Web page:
Essential oils of three cow parsnips – composition and activity against nosocomial and foodborne pathogens and food contaminants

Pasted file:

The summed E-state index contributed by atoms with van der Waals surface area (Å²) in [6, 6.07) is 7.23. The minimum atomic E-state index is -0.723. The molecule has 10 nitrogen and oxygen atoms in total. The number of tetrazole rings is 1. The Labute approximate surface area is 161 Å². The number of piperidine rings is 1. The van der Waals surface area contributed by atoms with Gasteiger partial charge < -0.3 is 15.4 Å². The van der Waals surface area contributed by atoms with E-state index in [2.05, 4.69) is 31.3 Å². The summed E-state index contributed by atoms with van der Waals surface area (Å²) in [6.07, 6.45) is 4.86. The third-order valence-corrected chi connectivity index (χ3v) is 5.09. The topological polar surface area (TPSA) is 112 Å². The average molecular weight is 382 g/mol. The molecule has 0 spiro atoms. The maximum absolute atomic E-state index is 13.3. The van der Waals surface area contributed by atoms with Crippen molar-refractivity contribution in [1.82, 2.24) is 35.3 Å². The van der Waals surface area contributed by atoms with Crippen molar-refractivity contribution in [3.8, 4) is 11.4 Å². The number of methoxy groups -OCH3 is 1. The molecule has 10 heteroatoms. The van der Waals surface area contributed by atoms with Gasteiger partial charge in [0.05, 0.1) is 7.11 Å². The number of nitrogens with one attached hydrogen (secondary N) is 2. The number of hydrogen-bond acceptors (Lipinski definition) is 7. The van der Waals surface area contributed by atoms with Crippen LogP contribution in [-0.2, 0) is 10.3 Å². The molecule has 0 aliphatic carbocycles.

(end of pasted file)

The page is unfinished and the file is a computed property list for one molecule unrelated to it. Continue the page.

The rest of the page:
Although some widespread, native cow parsnips (Heracleum L. spp., Apiaceae) had broad medicinal and culinary applications throughout history, the knowledge about their volatile constituents is insufficient. This work investigates the composition and bioactivities of H. sphondylium L. (HSPH), H. sibiricum L. (HSIB) and H. montanum Schleich. ex Gaudin (HMON) essential oils. The composition was tested by GC and GC-MS. (Z)-β-Ocimene was the most abundant in HSPH (28.9%) and HMON (20.4%) root oils, while in HSIB root oil, β-pinene (26.2%), methyl eugenol (22.3%) and elemicin (25.6%) prevailed. Leaf and flower oils were dominated by various sesquiterpenes (germacrene D, β-sesquiphellandrene, (E)-β-farnesene and/or (E)-caryophyllene) and/or phenylpropanoids (apiole, methyl eugenol, elemicin and/or (Z)-isoelemicin). Octyl acetate (57.5–67.1%) was the main constituent of all fruit oils. The antimicrobial activity was screened by a microdilution method against eight bacteria and eight fungi. The strongest antimicrobial effect, in several cases better than the activity of antibiotics, was shown by HSPH (MICs = 0.12–3.30 mg mL−1) and HMON (MICs = 0.10–1.30 mg mL−1) flower oils against bacteria, and HSIB fruit oil against fungi (MICs = 0.15–0.40 mg mL−1). The MTT test revealed that the oils were not or weakly cytotoxic against human malignant HeLa, LS174 and/or A549 cells (except HSPH root oil; IC50 = 5.72–24.31 μg mL−1) and that tested oils were not toxic against human normal MRC-5 cells (at 200.00 μg mL−1). Significant activity observed against microorganisms that are the common cause of foodborne diseases, food contamination and/or hospital-acquired infections justifies certain traditional uses of the investigated plants and represents a good basis for further research of these Heracleum oils.